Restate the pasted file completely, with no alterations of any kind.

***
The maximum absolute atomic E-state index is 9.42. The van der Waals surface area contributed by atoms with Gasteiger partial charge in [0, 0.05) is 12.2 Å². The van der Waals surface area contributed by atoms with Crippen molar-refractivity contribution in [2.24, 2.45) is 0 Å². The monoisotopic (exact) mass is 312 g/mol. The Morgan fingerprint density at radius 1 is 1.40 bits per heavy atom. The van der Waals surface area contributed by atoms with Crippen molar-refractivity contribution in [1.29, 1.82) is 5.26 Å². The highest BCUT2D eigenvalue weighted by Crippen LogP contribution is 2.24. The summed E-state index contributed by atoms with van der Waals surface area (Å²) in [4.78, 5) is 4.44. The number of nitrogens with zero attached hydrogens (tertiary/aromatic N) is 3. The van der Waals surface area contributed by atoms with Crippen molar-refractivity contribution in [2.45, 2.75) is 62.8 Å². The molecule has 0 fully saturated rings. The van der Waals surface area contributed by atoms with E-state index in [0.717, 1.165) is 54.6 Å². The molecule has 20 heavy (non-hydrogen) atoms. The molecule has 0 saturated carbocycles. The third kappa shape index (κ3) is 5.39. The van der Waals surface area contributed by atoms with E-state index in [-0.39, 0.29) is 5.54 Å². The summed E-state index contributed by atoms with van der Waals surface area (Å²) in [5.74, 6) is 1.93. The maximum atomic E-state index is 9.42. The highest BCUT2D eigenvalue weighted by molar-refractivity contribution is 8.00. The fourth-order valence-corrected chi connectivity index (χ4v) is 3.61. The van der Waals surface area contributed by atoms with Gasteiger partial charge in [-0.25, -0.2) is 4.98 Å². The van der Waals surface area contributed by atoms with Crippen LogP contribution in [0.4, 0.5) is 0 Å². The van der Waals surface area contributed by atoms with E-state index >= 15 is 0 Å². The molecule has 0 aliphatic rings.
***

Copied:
The maximum absolute atomic E-state index is 9.42. The van der Waals surface area contributed by atoms with Gasteiger partial charge in [0, 0.05) is 12.2 Å². The van der Waals surface area contributed by atoms with Crippen molar-refractivity contribution in [2.24, 2.45) is 0 Å². The monoisotopic (exact) mass is 312 g/mol. The Morgan fingerprint density at radius 1 is 1.40 bits per heavy atom. The van der Waals surface area contributed by atoms with Crippen molar-refractivity contribution in [1.29, 1.82) is 5.26 Å². The highest BCUT2D eigenvalue weighted by Crippen LogP contribution is 2.24. The summed E-state index contributed by atoms with van der Waals surface area (Å²) in [4.78, 5) is 4.44. The number of nitrogens with zero attached hydrogens (tertiary/aromatic N) is 3. The van der Waals surface area contributed by atoms with Crippen molar-refractivity contribution in [2.45, 2.75) is 62.8 Å². The molecule has 0 fully saturated rings. The van der Waals surface area contributed by atoms with E-state index in [0.717, 1.165) is 54.6 Å². The molecule has 20 heavy (non-hydrogen) atoms. The molecule has 0 saturated carbocycles. The third kappa shape index (κ3) is 5.39. The van der Waals surface area contributed by atoms with E-state index in [-0.39, 0.29) is 5.54 Å². The summed E-state index contributed by atoms with van der Waals surface area (Å²) in [5.74, 6) is 1.93. The maximum atomic E-state index is 9.42. The highest BCUT2D eigenvalue weighted by molar-refractivity contribution is 8.00. The fourth-order valence-corrected chi connectivity index (χ4v) is 3.61. The van der Waals surface area contributed by atoms with Gasteiger partial charge in [-0.25, -0.2) is 4.98 Å². The van der Waals surface area contributed by atoms with Crippen LogP contribution in [0.4, 0.5) is 0 Å². The van der Waals surface area contributed by atoms with E-state index >= 15 is 0 Å². The molecule has 0 aliphatic rings.